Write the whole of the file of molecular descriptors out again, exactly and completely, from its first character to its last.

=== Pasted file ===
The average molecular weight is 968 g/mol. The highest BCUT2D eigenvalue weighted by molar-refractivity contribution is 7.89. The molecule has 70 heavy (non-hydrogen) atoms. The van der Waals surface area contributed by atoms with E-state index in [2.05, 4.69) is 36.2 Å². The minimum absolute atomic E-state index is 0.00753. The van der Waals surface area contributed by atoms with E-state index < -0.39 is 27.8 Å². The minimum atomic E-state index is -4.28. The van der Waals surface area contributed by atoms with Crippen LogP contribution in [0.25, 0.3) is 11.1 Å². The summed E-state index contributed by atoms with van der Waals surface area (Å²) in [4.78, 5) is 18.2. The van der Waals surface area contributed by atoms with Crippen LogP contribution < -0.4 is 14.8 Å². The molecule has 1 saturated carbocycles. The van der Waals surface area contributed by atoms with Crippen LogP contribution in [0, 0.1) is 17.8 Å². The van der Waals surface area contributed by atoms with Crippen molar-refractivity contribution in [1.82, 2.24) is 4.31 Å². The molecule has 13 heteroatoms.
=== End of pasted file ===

The average molecular weight is 968 g/mol. The highest BCUT2D eigenvalue weighted by molar-refractivity contribution is 7.89. The molecule has 70 heavy (non-hydrogen) atoms. The van der Waals surface area contributed by atoms with E-state index in [2.05, 4.69) is 36.2 Å². The minimum absolute atomic E-state index is 0.00753. The van der Waals surface area contributed by atoms with E-state index < -0.39 is 27.8 Å². The minimum atomic E-state index is -4.28. The van der Waals surface area contributed by atoms with Crippen LogP contribution in [0.25, 0.3) is 11.1 Å². The summed E-state index contributed by atoms with van der Waals surface area (Å²) in [4.78, 5) is 18.2. The van der Waals surface area contributed by atoms with Crippen LogP contribution < -0.4 is 14.8 Å². The molecule has 1 saturated carbocycles. The van der Waals surface area contributed by atoms with Crippen LogP contribution in [0, 0.1) is 17.8 Å². The van der Waals surface area contributed by atoms with Crippen molar-refractivity contribution in [1.82, 2.24) is 4.31 Å². The molecule has 13 heteroatoms.